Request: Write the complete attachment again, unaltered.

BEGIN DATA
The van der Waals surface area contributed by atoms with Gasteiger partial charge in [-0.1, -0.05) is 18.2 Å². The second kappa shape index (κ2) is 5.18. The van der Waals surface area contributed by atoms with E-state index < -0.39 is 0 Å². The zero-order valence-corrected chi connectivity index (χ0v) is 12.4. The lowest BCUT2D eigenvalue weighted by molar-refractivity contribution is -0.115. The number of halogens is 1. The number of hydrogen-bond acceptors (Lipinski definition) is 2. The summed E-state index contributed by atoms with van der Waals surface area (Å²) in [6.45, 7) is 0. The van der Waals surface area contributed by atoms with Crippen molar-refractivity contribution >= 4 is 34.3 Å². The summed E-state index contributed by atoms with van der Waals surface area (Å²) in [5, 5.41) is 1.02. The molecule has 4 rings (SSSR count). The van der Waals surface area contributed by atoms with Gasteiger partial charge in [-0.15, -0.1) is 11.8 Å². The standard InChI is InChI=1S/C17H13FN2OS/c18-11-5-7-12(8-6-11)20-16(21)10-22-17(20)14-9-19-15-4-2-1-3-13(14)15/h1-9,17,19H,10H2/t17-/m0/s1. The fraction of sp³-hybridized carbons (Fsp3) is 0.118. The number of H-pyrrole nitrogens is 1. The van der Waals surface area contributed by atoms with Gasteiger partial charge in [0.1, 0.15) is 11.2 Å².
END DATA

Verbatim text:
The van der Waals surface area contributed by atoms with Gasteiger partial charge in [-0.1, -0.05) is 18.2 Å². The second kappa shape index (κ2) is 5.18. The van der Waals surface area contributed by atoms with E-state index < -0.39 is 0 Å². The zero-order valence-corrected chi connectivity index (χ0v) is 12.4. The lowest BCUT2D eigenvalue weighted by molar-refractivity contribution is -0.115. The number of halogens is 1. The number of hydrogen-bond acceptors (Lipinski definition) is 2. The summed E-state index contributed by atoms with van der Waals surface area (Å²) in [6.45, 7) is 0. The van der Waals surface area contributed by atoms with Crippen molar-refractivity contribution >= 4 is 34.3 Å². The summed E-state index contributed by atoms with van der Waals surface area (Å²) in [5, 5.41) is 1.02. The molecule has 4 rings (SSSR count). The van der Waals surface area contributed by atoms with Gasteiger partial charge in [-0.15, -0.1) is 11.8 Å². The standard InChI is InChI=1S/C17H13FN2OS/c18-11-5-7-12(8-6-11)20-16(21)10-22-17(20)14-9-19-15-4-2-1-3-13(14)15/h1-9,17,19H,10H2/t17-/m0/s1. The fraction of sp³-hybridized carbons (Fsp3) is 0.118. The number of H-pyrrole nitrogens is 1. The van der Waals surface area contributed by atoms with Gasteiger partial charge in [0.1, 0.15) is 11.2 Å².